Paramedic loses three colleagues to suicide as morale at ‘rock bottom’

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An ambulance worker says “morale is at rock bottom” and knows of three colleagues who took their own lives over the last year.

Shaun Sproule, who previously had to take time off from his role with the North West Ambulance Service (NWAS) due to stress, now volunteers to support colleagues with anxiety and depression as a result of the job.

The 43-year-old’s role is to manage community defibrillators and first responder volunteers across Cumbria and Lancashire.

However, he has to work overtime as an ambulance technician on the roads just to “make ends meet”.

The dad-of-three told The Mirror: “Sometimes you go home, have a cup of tea and just burst into tears.

“Normally I’m a jolly happy-go-lucky guy so when the kids see that it does upset them, they’ve never seen me like that before”.

Facing jobs with patients that have been waiting eight hours or more, Shaun spends the drive asking himself “how am I going to apologise to the family” for the delay.

He recalls one incident where an elderly man became an emergency case after he was forced to wait over 12 hours for a blood transfusion.

Shaun said: “By the time we got there the guy’s condition wasn’t good.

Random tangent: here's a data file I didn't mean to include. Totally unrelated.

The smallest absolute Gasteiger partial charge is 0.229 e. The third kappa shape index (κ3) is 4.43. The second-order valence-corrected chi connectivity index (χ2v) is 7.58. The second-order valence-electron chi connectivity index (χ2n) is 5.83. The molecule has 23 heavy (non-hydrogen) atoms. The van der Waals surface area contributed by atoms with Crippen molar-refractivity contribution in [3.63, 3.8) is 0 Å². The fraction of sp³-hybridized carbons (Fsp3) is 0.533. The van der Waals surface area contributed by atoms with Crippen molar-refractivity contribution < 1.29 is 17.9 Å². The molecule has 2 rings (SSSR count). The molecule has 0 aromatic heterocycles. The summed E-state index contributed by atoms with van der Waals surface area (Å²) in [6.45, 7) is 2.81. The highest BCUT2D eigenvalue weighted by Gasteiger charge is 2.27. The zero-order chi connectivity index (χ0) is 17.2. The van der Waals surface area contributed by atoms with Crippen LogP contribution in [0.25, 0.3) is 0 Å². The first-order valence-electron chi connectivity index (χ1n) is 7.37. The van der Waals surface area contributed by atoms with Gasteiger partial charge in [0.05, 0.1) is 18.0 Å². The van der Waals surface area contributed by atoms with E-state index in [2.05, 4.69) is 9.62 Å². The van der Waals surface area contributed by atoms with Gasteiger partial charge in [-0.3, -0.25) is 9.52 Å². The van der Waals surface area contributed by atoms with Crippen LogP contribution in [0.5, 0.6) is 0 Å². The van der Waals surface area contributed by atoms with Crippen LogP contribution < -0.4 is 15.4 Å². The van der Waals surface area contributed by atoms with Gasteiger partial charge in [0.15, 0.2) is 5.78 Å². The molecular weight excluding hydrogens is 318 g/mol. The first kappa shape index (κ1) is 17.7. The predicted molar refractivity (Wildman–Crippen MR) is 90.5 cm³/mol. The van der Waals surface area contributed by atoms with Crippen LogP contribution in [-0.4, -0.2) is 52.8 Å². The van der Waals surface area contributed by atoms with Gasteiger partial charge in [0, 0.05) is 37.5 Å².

“We had to blue light him because he had been waiting so long.

“He survived but that might have been a different case. It was heartbreaking and all I could say to his wife was ‘I’m sorry so sorry we haven’t been here sooner’.”

The delays caused by underfunding and lack of resources have pushed colleagues to tears.

“The pressures on people are absolutely overwhelming, from admin staff to control room staff to dispatch,” Shaun added.

“This used to be a job for life, now we see people for 6/7 years before they move on.

“There are foodbanks being set up to look after our staff.

“With the cost of fuel going up, we have colleagues choosing whether to eat or come into work, or between eating and putting the heating on.

“Clapping doesn’t feed families.”

If you are struggling and need to talk, the Samaritans operate a free helpline open 24/7 on 116 123.

Alternatively, you can email [email protected] or visit their site to find your local branch.

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